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Treatment of Autism

Scientists agree that the earlier in life a child receives early intervention services the better the child’s prognosis. All children with autism can benefit from early intervention, and some may gain enough skills to be able to attend mainstream school. Research tells us that early intervention in an appropriate educational setting for at least two years prior to the start of school can result in significant improvements for many young children with Autism Spectrum Disorders. As soon as autism is diagnosed, early intervention instruction should begin. Effective programs focus on developing communication, social, and cognitive skills.

Early diagnosis of ASD, coupled with swift and effective intervention, is paramount to achieving the best possible prognosis for the child. Even at ages as young as six months, diagnosis of ASD is possible. Regular screenings by pediatric psychiatrists are recommended by the Centers for Disease Control (CDC).

The most effective treatments available today are applied behavioral analysis (ABA), occupational therapy, speech therapy, physical therapy, and pharmacological therapy. Treatment works to minimize the impact of the core features and associated deficits of ASD and to maximize functional independence and quality of life. In 2012, the Missouri Guidelines Initiative summarized the findings from 6 reviews on behavioral and pharmacological interventions in autism. The consensus paper includes current evidence of what interventions have been studied and shown effective, why or why not.

Applied Behavioral Analysis (ABA) works to systematically change behavior based on principles of learning derived from behavioral psychology. ABA encourages positive behaviors and discourages negative behaviors. In addition, ABA teaches new skills and applies those skills to new situations

Early Intensive Behavioral Intervention (EIBI) is a type of ABA for very young children with an ASD, usually younger than five, often younger than three.

Pivotal Response Training is a variation of ABA that works to increase a child’s motivation to learn, monitor his own behavior, and initiate communication with others by focusing on behaviors that are seen as key to learning other skills, such as language, play, and social skills. This training works to generalize skills across many settings with different people.

Discrete trial teaching is a common form of ABA, in which what is being taught is broken down into smaller steps, and taught using prompts and rewards for each step. Prompts and rewards are phased out over time.

Lovaas Model consists of 20-40 hours of highly structured, discrete trial training, integrating ABA techniques into an early intervention program. The intervention typically begins when the child is between the ages of 2-8 years old, and no later than 12 years old. The technique utilizes child-specific reinforcers to motivate and reward success. Additionally, the use of language and imitation are crucial for the teaching model.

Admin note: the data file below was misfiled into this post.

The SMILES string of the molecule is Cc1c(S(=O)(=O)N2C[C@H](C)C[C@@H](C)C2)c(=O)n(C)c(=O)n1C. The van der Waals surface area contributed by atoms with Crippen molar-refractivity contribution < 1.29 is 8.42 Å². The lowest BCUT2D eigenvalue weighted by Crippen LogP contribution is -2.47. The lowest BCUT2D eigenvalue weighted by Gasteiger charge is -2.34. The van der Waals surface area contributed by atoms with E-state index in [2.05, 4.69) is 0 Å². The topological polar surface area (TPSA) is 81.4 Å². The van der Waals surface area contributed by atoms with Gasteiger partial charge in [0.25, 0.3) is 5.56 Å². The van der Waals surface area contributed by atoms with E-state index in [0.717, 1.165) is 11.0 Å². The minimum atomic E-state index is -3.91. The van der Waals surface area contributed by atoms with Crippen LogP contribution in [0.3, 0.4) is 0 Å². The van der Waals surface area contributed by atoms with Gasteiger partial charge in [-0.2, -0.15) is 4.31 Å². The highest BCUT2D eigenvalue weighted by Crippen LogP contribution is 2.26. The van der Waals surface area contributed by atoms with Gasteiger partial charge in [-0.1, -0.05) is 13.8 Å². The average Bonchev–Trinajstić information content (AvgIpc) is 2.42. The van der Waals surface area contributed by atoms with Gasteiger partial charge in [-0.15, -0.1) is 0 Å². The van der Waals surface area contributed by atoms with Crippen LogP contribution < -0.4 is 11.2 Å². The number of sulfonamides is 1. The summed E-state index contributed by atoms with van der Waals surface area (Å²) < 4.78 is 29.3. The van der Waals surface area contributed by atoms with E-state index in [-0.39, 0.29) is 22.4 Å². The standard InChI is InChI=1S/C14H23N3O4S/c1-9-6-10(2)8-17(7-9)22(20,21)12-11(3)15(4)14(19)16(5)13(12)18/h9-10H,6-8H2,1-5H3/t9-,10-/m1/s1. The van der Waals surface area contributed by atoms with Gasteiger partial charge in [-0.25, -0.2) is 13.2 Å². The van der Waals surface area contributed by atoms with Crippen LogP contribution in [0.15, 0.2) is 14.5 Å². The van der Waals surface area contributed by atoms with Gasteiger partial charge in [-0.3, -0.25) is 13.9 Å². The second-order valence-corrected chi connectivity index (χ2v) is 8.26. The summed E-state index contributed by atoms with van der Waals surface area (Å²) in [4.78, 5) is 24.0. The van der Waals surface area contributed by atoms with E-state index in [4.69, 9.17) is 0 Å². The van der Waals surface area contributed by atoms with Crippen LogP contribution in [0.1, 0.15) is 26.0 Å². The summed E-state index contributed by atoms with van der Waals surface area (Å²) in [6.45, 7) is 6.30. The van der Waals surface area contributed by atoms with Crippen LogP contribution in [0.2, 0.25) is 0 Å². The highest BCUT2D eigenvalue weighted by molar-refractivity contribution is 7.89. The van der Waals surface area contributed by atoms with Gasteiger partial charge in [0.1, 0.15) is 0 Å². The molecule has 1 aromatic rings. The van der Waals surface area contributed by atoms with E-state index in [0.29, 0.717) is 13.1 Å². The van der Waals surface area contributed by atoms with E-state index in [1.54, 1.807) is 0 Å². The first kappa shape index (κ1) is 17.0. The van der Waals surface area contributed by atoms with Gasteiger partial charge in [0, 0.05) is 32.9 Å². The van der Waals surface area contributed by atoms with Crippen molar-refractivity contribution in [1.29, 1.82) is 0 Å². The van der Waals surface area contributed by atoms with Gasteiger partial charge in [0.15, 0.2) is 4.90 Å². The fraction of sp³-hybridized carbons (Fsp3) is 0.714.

Early Start Denver Model is an early intervention program designed for infants, toddlers, and pre-schoolers ages 12-48 months with autism. Developed by Geraldine Dawson, Ph.D., and Sally Rogers, Ph.D., it is the only experimentally verified early-intervention program designed for children with autism as young as 18 months old. ESDM applies the principles of ABA to an early-intervention program. Similar to Pivotal Response Training, interventions are delivered within play-based, relationship-focused routines. Studies testing the efficacy of the treatment have found the intervention “resulted in significant improvements in IQ, language, adaptive behavior, and autism diagnosis”.

 

 

What is Autism Spectrum Disorder-ASD How common is autism
Where Did the Term “Autism” Come From-History How do autistic people see the world
Causes of Autism Reducing the risk of Autism at pregnancy stage
Symptoms of Autism Is there a cure for Autism
Diagnosis of Autism Parental Guidance for Autistic child

 

 


 

References:

http://www.webmd.com/brain/autism/history-of-autism

autismsciencefoundation.org/what-is-autism/treatment-options/

http://www.helpguide.org/articles/autism/helping-children-with-autism.htm

https://www.autismspeaks.org/what-autism

http://www.autism.org.uk/about/what-is/asd/intro-easyread.aspx

http://www.webmd.com/brain/autism/parenting-child-with-autism-special-challenges

talkspace.com/blog/2015/04/5-ways-to-manage-stress-while-raising-a-child-with-autism/

autismsciencefoundation.org/what-is-autism/how-common-is-autism/

http://www.cdc.gov/ncbddd/autism/screening.html

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